Today is the Labor Day, celebrated almost universally throughout the world. I don’t know whether it is a coincidence, but Peter informed me that he was accompanying PRC workers to be baptized at Sentosa beach this morning. A highly symbolical day to baptize them, I guess.
I just finished reading Alan Jacobs‘ book Original Sin, and in one of the chapters he retold the story of slavery in the Southern states of America in the 19th century (and its relation with the belief of original sin at that time). One thing that I learnt from the book is that actually the Southern Christian leaders affirmed the co-humanity of the slaves, since they believed in monogeny, that human races come from a common lineage from Adam and Eve, and our sharing in original sin. Indeed, they even believed that the slaves had the same rights to read the Bible and so on. So they needed to defend slavery from other arguments, unlike some proponents of slavery who did argue for polygeny, that the human races are of different lineages (e.g., where did the wife of Cain come from?) and hence immediately legitimated slavery. For example, fear of economy collapse, or that actually the problem lied not with the system itself, but with the bad slaveowners which were to be differentiated with the good ones.
Fast-forward to Singapore in the 21st century, which is massively supported by a gigantic number of foreign workers (almost a quarter of its total population). I won’t immediately identify current practices as modern slavery, although you could argue for that. I just want to point out some similarities between then and now.
Like the Southern Christian leaders, I believe the Church in Singapore also believe in co-humanity with the foreign workers. I just can’t imagine if there is one who still believes that the foreign workers are somewhat less human (if you happened to do so, I can’t say anything more but repent). I also believe that deep down in our gut most of us (since I believe some do not) feel something is wrong with the whole practice, although we might not know what the problem actually is (is it with the system itself or only with the instances?) and hence what the solution will be.
But, on the other hand, we also don’t want things to change so radically. So we need to make some justification for the practice. I’ll give you some examples of argument to justify the practice, all of which revolve around economic considerations (Mammon dies hard!). Will not the whole local economic system collapse if we stop the practice? And, by the way, isn’t it the natural thing to do, since it is built on the principle of supply and demand? We need workers, they supply it, why not?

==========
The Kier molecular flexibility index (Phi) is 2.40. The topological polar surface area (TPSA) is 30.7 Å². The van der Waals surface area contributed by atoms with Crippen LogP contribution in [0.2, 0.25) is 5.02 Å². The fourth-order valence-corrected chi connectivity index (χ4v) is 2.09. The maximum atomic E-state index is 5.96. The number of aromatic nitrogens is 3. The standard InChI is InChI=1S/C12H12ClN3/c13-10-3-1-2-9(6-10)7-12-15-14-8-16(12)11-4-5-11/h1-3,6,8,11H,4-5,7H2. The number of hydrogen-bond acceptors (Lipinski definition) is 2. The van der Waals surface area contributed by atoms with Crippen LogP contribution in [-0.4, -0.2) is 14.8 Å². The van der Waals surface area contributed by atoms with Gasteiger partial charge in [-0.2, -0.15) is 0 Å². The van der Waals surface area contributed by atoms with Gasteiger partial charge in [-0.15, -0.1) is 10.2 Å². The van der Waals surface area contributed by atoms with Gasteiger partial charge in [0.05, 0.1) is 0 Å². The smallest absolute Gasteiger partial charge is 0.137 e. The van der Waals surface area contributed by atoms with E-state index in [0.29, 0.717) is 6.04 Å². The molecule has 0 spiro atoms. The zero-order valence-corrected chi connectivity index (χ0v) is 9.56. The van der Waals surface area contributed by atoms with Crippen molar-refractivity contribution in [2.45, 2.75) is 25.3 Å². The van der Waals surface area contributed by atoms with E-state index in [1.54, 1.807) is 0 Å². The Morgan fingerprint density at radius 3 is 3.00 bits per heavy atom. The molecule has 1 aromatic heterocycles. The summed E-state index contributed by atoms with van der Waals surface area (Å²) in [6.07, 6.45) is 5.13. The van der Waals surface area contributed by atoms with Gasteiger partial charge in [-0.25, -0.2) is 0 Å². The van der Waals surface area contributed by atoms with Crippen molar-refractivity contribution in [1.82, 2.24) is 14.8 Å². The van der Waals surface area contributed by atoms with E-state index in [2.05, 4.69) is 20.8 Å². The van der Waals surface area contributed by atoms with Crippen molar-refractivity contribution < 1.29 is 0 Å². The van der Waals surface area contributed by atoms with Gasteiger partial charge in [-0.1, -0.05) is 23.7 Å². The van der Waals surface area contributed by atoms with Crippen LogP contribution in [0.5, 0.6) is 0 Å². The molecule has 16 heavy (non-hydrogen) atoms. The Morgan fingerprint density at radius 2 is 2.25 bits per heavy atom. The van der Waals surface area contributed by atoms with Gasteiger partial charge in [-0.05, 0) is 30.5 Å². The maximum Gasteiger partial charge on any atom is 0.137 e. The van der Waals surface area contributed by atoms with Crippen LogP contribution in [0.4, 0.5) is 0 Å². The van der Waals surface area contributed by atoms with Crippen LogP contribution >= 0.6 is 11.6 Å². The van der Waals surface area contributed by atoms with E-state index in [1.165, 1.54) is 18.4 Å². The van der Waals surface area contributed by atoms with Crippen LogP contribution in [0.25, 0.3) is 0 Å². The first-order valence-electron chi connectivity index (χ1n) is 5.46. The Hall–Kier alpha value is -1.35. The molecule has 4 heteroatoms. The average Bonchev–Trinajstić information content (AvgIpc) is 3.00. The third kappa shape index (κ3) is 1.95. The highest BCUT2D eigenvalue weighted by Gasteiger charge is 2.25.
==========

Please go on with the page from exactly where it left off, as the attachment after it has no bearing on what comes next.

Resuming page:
Those who argue against the practice will have their own arguments. The whole system is corrupt, it’s just another form of slavery! It is exploitative! It treats the workers as mere interchangeable parts in this economy, what you need is what you get (by the way, sadly in some sense all of us are interchangeable parts in this machine called economy, all of us are just nuts and bolts and screws to run the machine; when you start to rust, beware).
OK, I might sound too gloomy here. I believe those who justify for and argue against the practice will have their says. What I want to highlight is, as the Church we can’t pretend that nothing happens. Something happens. We must have a sound engagement with the issue. Apathy might be the elephant in the room which we need to kick out from as soon as possible (ok, drag out).
And, most importantly, a loving engagement with the people themselves. I might speak in the tongues of angels (or demons?), but if I have no love, I am only a resounding gong (indeed, it is easy to write about this from a nice and comfy room). And you know the idiom in Indonesian: tong kosong nyaring bunyinya (an empty drum gives loud sound). To believe in structural change always starts with personal and communal involvement. The Roman Empire didn’t fall down because of abolition of slavery (again, I’m not implying that the word ‘slavery’ always means the same thing; it evolves, as well). It was ransacked by the Visigoths and the Vandals. But never did they know that in the midst of them, there was a community where the masters and the slaves could worship together in the name of their Messiah, and in so doing they implicitly had subverted the lordship claim of Caesar for centuries before the Visigoths and the Vandals did so (in a much different way). The church has to be the starting point where a complete integration between the locals and the foreign workers is actually possible, subverting the common perception that both of them need to be segregated in the name of national harmony, whatever it means.